In 2006, Swinburne PhD candidate Dimity Hawkins helped to create the International Campaign to Abolish Nuclear Weapons (ICAN). This month, the organisation won the Nobel Peace Prize, making it the first Australian organisation to do so.
ICAN is a coalition of non-governmental organisations in one hundred countries that was founded in Melbourne. The organisation works to bring an end to nuclear weapons.
“Although we instigated ICAN here in Australia, it really is a global movement,” says Ms Hawkins.
“ICAN was built off the backs of generations of people and has always been about trying to build a grass roots movement to share with the people.”
ICAN was awarded the Nobel Peace Prize in recognition of their role in achieving the Treaty on the Prohibition of Nuclear Weapons.
The treaty outlaws the worst weapons of mass destruction and establishes a clear pathway to their total elimination. The agreement, adopted on 7 July, has the backing of 122 nations.
While ICAN has been nominated for the Nobel Peace Prize for the past few years, Ms Hawkins was completely blown away by the win.
“It’s completely bizarre,” she says.
Campaigning for change
Ms Hawkins has spent the majority of her life campaigning for the disarmament of nuclear weapons, working as an activist for a number of years before working for the Medical Association for Prevention of War, which was pivotal in instigating ICAN.
“Any progress on nuclear weapon disarmament after the cold war had just dissipated,” she says of the time before she decided to start working on ICAN.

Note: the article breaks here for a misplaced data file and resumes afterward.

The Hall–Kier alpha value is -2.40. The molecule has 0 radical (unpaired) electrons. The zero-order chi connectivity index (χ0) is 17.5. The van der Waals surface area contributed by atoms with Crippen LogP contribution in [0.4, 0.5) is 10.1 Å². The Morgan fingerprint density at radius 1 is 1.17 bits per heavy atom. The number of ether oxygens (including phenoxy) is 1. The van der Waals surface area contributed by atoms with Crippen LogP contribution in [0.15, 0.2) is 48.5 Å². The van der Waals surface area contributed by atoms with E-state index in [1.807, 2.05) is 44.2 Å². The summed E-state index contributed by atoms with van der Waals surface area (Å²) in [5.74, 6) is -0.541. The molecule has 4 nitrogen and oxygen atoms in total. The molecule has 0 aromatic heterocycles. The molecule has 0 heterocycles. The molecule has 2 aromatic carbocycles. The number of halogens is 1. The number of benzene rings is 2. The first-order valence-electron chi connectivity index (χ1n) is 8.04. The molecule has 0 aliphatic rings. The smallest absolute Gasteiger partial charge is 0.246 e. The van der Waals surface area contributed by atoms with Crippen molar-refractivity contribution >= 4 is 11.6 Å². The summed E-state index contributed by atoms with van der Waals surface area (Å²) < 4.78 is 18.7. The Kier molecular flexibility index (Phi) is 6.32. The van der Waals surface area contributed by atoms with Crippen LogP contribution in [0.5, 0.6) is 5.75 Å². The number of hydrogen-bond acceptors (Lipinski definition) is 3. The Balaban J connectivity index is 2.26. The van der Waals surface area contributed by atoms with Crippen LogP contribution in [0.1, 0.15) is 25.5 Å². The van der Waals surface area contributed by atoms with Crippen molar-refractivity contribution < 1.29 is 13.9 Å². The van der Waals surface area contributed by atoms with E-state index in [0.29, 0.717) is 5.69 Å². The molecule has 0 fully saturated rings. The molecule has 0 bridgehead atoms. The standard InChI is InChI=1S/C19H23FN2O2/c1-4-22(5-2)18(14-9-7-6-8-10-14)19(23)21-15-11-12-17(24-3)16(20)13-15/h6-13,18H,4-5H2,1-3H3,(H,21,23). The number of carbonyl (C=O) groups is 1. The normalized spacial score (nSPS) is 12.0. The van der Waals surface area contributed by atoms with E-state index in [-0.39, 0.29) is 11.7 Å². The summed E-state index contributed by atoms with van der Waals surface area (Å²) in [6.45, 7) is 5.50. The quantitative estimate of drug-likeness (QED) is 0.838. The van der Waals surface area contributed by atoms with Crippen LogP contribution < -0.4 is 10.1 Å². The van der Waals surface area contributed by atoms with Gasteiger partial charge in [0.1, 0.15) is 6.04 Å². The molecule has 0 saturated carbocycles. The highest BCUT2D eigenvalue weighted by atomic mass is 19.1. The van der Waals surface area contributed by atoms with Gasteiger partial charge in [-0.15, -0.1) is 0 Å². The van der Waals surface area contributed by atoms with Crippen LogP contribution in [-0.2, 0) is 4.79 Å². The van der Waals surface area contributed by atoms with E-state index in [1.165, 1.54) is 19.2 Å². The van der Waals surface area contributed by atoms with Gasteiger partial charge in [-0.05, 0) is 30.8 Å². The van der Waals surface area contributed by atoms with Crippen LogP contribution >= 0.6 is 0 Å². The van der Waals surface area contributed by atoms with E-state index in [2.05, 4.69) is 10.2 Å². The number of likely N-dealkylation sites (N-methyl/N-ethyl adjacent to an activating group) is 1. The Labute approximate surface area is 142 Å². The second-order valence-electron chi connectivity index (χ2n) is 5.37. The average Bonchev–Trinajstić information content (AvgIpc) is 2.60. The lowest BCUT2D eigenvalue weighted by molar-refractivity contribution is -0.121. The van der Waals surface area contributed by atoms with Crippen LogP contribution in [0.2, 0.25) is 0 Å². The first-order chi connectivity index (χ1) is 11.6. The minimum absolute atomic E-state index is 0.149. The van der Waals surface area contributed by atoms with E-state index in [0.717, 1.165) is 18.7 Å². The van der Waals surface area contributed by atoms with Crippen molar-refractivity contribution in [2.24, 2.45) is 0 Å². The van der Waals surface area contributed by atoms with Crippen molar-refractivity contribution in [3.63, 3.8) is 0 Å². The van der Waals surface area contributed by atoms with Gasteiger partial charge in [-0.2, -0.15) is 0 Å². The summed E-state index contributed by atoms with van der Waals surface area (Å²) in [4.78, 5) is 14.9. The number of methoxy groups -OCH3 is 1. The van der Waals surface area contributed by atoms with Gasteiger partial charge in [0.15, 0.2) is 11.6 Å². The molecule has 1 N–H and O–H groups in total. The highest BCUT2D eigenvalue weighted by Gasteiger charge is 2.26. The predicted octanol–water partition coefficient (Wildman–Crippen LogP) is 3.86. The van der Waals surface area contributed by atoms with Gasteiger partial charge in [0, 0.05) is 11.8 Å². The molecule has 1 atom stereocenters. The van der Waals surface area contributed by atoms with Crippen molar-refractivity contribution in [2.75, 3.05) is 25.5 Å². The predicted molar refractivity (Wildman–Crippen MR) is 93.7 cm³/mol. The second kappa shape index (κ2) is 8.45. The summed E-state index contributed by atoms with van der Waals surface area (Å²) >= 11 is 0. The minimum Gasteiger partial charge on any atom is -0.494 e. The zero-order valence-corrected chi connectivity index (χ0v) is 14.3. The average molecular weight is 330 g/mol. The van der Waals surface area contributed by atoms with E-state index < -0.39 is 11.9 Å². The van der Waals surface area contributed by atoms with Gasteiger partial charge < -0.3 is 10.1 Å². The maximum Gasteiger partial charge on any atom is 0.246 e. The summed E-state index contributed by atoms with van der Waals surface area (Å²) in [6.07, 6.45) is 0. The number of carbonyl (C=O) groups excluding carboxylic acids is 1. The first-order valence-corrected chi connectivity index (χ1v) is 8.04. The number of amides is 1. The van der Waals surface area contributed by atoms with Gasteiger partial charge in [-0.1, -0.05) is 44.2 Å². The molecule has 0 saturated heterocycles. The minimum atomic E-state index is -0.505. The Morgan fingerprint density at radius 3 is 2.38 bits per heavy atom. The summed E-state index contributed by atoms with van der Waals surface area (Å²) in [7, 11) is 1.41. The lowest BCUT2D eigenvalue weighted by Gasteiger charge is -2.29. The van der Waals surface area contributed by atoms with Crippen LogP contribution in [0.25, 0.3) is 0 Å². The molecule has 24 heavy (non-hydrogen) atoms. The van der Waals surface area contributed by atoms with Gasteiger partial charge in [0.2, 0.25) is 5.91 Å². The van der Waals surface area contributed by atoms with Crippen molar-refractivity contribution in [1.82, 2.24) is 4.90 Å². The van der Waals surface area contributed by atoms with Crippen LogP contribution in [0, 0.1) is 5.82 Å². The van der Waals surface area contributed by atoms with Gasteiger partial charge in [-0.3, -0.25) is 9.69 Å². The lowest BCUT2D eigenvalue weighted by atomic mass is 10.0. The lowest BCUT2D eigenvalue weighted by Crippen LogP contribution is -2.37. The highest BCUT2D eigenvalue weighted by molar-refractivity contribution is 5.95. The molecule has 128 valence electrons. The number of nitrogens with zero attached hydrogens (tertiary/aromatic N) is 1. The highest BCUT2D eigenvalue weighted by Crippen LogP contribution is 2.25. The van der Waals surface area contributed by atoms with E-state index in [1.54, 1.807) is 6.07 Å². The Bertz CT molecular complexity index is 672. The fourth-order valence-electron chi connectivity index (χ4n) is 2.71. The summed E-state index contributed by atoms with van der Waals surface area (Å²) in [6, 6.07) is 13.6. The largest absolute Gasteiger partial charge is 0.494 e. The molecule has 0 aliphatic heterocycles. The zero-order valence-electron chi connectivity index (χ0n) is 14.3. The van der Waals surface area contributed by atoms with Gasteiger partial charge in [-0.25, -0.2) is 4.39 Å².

“It was starting to go very much backwards and we needed to take a new approach.
“We wanted to take these conversations out of the hallways of the UN and to bring them back to the kitchen tables, to the classrooms, to the streets and to the lecture theatres.”
It was out of this that ICAN began.
ICAN campaigners in front of the Central Park skyline in New York | Photo: Ralf Schlesener
Studying at Swinburne
After choosing grass-roots activism over university when she was younger, Ms Hawkins decided to pursue a Bachelor of Arts (Politics) in 2009 at Swinburne and fell in love with the world of academia.
“I felt it was really important to study as I’d worked for a long time with really eminent academics, doctors and other highly qualified professionals while I had no degree of my own,” she says.
“I was one of those typical mature age students who just never shuts up.”
While she says it was initially a pragmatic choice to study, she found herself learning so much more than she expected.
She is now undertaking her PhD on the topic of how Pacific nations responded to the shifting nuclear power politics in the period of 1966 to 1974.
“I’ve had the most remarkable amount of support from the politics and history team at Swinburne,” she says.
Continuing the fight
Ms Hawkins says that the threats of nuclear weapons are far from over.
“There are currently around 15,000 nuclear weapons in the world, with around 93 per cent of these in the arsenals of the USA and Russia.
“Seven other nations - the United Kingdom, France, China, India Pakistan, Israel and North Korea - also have nuclear arsenals.”
With the current tensions and dangerous rhetoric between North Korea and the United States, Ms Hawkins believes ICAN is more important than ever.
“For many victims of nuclear use, particularly the Hibakusha (atomic bomb survivors of Japan), and nuclear test survivors from Australia and across the Pacific, to imagine nuclear war is unacceptable.
“It is their voices within the ICAN campaign that have led understandings of the humanitarian impacts of nuclear weapons use, and their experience that helps drive the campaign to ensure nuclear weapons must never be used again.”